Adeptly adapted by Larry McMurtry, the Pulitzer Prize winning writer of “Lonesome Dove,” and his writing partner Dianna Ossana, this is a beautifully written piece that remains true to everything we know about the Midwest, with believable dialogue that never falters. It wouldn’t do justice to summarize the film scene by scene, but it does cover a lot of ground, almost two decades, so that we can see how the relationship between the two men evolves, just as the relationships around them start to fall apart.
Some might have difficulty getting past the fact that there are two leading men in this romantic drama, but there’s certainly something appealing about this impossible love story, even if it’s just watching two Marlboro Men having a lover’s spat, which is not something you see every day. Heath Ledger spends much of the film channeling Billy Bob Thornton’s accent from “Sling Blade”, and it takes some time to get used to his mumbling, even though it perfectly captures Ennis’ subdued demeanor. Ledger has many emotional scenes where we see him trying to come to terms with his feelings for Jack, while also keeping it under wraps, and the scenes between the two actors are extremely powerful, mainly because we rarely have seen these words or emotions expressed in such a direct manner on film before. Sure, there is a bit of homoeroticism in the first act, but once they’re reunited four years later, that’s put on the backburner.
The film’s even stronger thanks to a number of strong supporting female roles, most notably from Michelle Williams–Ledger’s real life girlfriend–as Ennis’ embittered wife, who secretly learns about the affair and has to keep it hidden from her husband. “The Princess Diaries” star Anne Hathaway has a breakout role as Jack Twist’s wife Lureen, the cowgirl daughter of a farm equipment magnate who never approves of his new son-in-law. She’s allowed to show a bit more range than normal, although it’s not believable that she’s aged almost 20 years from the moment we meet her until her last scene. Kate Mara also gives a nice performance as Ennis’ elder daughter, and you probably won’t recognize Anna Farris with her exaggerated accent during a brief cameo.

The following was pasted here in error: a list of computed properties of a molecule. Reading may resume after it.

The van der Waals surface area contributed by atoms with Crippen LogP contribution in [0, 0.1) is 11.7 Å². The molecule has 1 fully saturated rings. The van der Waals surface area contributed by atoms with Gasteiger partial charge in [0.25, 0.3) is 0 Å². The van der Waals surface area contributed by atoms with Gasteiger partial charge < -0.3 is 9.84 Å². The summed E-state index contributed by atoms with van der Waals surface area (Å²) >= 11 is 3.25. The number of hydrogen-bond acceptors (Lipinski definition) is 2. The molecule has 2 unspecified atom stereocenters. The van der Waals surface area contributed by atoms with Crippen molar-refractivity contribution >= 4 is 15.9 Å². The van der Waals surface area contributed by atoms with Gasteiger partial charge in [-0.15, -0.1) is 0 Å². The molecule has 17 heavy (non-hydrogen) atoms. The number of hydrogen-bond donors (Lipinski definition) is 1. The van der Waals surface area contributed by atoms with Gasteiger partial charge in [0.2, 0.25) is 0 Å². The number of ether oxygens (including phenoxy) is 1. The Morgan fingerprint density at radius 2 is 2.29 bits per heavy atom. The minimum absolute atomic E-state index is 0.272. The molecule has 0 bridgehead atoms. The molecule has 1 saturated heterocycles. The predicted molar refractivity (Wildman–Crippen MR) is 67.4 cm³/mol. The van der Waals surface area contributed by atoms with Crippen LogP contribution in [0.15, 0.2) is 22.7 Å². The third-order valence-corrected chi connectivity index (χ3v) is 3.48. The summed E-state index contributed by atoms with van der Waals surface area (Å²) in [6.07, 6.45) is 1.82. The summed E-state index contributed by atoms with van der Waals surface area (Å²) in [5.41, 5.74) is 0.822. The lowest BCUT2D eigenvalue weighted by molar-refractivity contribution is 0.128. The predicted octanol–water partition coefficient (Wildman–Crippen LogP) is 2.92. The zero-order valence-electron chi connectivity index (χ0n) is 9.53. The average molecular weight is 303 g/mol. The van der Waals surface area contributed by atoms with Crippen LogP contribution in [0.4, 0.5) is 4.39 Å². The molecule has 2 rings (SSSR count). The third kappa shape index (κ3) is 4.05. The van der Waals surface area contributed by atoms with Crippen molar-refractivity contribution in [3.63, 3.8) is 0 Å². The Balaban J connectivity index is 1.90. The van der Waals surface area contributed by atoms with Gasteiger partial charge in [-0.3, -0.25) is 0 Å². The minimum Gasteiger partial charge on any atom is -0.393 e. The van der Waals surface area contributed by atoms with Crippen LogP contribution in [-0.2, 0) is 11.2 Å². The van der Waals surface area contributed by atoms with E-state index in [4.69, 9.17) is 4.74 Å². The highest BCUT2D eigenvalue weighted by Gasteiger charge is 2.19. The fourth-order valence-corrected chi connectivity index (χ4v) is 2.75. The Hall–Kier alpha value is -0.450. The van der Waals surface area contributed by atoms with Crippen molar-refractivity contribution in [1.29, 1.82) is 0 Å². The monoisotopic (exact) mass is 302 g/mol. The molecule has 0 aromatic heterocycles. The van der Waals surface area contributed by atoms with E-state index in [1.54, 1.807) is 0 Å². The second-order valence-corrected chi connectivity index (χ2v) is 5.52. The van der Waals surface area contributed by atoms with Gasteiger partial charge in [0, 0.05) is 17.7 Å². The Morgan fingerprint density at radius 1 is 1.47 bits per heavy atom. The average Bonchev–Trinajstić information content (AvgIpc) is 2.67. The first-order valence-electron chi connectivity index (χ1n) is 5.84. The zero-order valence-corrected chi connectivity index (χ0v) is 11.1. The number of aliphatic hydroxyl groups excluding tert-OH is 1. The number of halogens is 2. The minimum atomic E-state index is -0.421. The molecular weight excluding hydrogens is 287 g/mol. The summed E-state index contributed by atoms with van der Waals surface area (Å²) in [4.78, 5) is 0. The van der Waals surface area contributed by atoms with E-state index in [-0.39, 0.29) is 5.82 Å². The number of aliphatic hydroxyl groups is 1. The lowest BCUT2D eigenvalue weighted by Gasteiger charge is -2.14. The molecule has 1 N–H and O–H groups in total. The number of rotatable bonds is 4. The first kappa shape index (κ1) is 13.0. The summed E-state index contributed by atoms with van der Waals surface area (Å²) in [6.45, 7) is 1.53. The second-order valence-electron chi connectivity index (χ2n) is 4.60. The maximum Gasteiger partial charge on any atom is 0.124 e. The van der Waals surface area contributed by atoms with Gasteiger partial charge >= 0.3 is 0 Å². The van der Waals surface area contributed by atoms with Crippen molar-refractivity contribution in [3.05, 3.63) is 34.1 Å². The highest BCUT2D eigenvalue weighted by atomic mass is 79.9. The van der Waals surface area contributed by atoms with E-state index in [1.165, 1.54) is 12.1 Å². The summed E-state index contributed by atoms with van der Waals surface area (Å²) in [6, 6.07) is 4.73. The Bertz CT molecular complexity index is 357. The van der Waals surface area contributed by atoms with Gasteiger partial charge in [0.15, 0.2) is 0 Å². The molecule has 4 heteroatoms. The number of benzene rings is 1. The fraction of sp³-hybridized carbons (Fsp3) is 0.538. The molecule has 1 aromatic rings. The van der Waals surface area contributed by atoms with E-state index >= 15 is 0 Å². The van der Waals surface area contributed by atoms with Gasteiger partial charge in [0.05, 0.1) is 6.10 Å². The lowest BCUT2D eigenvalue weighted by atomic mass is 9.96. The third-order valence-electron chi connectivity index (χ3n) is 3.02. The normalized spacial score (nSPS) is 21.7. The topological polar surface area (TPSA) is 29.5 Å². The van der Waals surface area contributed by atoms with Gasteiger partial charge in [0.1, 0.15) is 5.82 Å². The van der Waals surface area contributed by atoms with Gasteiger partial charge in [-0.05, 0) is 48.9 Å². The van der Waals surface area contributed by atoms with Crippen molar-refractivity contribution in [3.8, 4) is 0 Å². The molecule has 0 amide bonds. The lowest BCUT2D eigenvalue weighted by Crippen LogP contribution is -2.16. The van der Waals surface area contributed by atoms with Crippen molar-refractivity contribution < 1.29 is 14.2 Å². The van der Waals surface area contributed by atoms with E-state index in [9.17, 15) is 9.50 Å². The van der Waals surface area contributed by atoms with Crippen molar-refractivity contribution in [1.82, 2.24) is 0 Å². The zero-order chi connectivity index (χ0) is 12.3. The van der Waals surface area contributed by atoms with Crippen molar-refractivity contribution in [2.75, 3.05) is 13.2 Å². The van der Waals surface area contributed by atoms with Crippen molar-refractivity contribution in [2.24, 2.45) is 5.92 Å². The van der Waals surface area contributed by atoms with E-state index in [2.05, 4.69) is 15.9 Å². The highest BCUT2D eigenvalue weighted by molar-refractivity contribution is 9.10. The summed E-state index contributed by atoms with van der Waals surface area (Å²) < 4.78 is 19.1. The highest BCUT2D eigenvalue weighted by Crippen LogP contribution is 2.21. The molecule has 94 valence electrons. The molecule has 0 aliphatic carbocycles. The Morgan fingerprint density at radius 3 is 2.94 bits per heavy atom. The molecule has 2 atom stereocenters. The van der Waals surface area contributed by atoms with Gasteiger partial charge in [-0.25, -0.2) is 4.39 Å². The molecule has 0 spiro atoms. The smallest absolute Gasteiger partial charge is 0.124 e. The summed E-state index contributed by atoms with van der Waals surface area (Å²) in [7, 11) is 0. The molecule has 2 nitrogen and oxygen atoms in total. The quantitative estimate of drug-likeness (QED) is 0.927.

There’s no denying that this is another masterpiece for Ang Lee in terms of the look and tone of the piece. Like “Crouching Tiger, Hidden Dragon,” he’s created another stunning piece of cinema with a strong sense of time and place, but it’s far more complex in its emotions than it is for the characters or story. Lee uses all of the resources at his disposal to create a realistic portrait of the modern West, using panoramic shots of the mountains and forests and lakes accompanied by a score that uses a simple recurring theme to perfect effect. Wisely, Lee knows when to shut off the music altogether, to let the dialogue and emotions drive the story, which makes it that much more moving when the main theme returns for the closing credits. It’s simple things like that, which makes this such a wonderful piece of work.
The Bottom Line:
Though it may be hard to believe, this beautiful tale of two men falling in love in a time and place where their relationship could never work may be the most romantic film of the year. Regardless of your sexuality, you’re likely to be moved by the powerful emotional resonance in Ang Lee’s beautifully realized masterpiece.
Brokeback Mountain opens in New York, Los Angeles and San Francisco on Friday, and elsewhere on December 16.